standard sloppy values (was) The end of DELTA?

Bryan Heidorn heidorn at ALEXIA.LIS.UIUC.EDU
Tue Nov 23 18:02:26 CET 1999

This came up in several different forms already, but any hierarchy should be
able to be terminated at any level without generating a syntax error.
need to be defined based on the depth of the hierarchy in any particular
instance. This will help to accommodate the large body of semi-structured text
descriptions that already exist and were discussed earlier. For example, the
"Leaf" node might be defined to contain a list of optional properties (or
sub-nodes) such as size, shape... but the standard should allow for free text
description as well, perhaps by allowing for a <NaturalLangage> as one of the
options, sort of an "other" category but with definable semantics. So a system
might treat the value of this field as a term vector in a full text retrieval
system or some other application we have not thought of yet.  It could coexist
with the other more restrictive nodes such as <size>. This would allow
partially successful parsers to "automatically" mark-up full text documents to
conform to the standard.

This use of parsers brings up a meta-data issue that came up at the TDWG
conference. Many data elements can have a certainly associated with them.
Certainly is of at least two types. One is the confidence that the data in the
node is actually correct. A good example might be programs that attempt to
register location based on verbal descriptions. This might only matter for
computer programs generating the data and programs reading the data but I can
imagine human uncertainty as well. For example an entomologist might know part
of an insects habitat or range leading to uncertainty in this data.

The second type of uncertainty is the type used in LucID for indicating how
well the characteristic classifies the organism being described for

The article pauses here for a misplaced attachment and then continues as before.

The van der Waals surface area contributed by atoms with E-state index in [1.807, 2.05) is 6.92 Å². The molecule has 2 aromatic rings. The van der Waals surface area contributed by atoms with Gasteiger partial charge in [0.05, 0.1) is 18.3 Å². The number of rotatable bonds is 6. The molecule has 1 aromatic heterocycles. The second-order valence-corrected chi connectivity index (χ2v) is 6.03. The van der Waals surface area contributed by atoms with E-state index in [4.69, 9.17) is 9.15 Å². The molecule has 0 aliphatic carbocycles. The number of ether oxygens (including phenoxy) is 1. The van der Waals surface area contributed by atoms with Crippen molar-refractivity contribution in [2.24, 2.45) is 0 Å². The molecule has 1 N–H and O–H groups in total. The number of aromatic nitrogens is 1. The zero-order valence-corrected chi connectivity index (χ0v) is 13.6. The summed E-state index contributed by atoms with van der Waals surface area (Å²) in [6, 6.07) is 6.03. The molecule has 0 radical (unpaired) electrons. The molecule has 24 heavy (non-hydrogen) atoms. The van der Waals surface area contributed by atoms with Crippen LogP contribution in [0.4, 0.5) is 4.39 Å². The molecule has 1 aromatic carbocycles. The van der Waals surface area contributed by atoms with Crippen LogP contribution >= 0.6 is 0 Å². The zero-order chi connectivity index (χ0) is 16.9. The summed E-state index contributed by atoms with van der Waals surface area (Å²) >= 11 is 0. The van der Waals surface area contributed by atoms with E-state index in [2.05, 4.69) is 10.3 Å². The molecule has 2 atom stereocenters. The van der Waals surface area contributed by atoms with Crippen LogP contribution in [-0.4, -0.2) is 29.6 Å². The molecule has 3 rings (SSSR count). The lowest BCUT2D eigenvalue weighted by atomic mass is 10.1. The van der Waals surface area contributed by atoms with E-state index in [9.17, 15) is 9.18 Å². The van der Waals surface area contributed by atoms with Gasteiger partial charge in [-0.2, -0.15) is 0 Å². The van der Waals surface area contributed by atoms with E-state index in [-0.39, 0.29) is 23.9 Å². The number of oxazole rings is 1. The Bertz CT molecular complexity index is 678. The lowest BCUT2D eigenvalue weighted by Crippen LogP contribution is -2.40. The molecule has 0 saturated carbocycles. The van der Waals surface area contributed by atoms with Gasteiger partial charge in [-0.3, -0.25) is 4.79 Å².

identification purposes.

just 2-cents from an information scientist.

-- Bryan Heidorn
At 06:47 PM 11/23/99 -0500, you wrote:
>>Could one constrain further by expressing within the schema the hierarchical
>>relationships between the elements(eg 'blade' and 'petiole' as child
>>elements of leaf') or would the introduction of terminology into the
>>'standard' be a step too far?
>Putting on my programmer hat here, those kinds of things should be about
>to be included in whatever XML standards were set up relatively transparent
>to the user.  For instance, "leaf" by default would contain certain
>(size, shape, petiole, base, apex, number, arrangement, location) that
>the user could code or mark as non-existant withought having to worry
>aout the "parent/child" or other object relationship.  Folk who want to
>*write* software that uses the XML (or whatever) standard would be the
>ones to worry about those issues.
>Susan Farmer
>sfarmer at
>Botany Department, University of Tennessee
  P. Bryan Heidorn    Graduate School of Library and Information Science
  pheidorn at   University of Illinois at Urbana-Champaign
  (V)217/ 244-7792    501 East Daniel St., Champaign, IL  61820-6212
  (F)217/ 244-3302

"You've got to run just to stand still and if you want to get anywhere you
have to run twice as fast."  Red Queen in "Alice in Wonderland"

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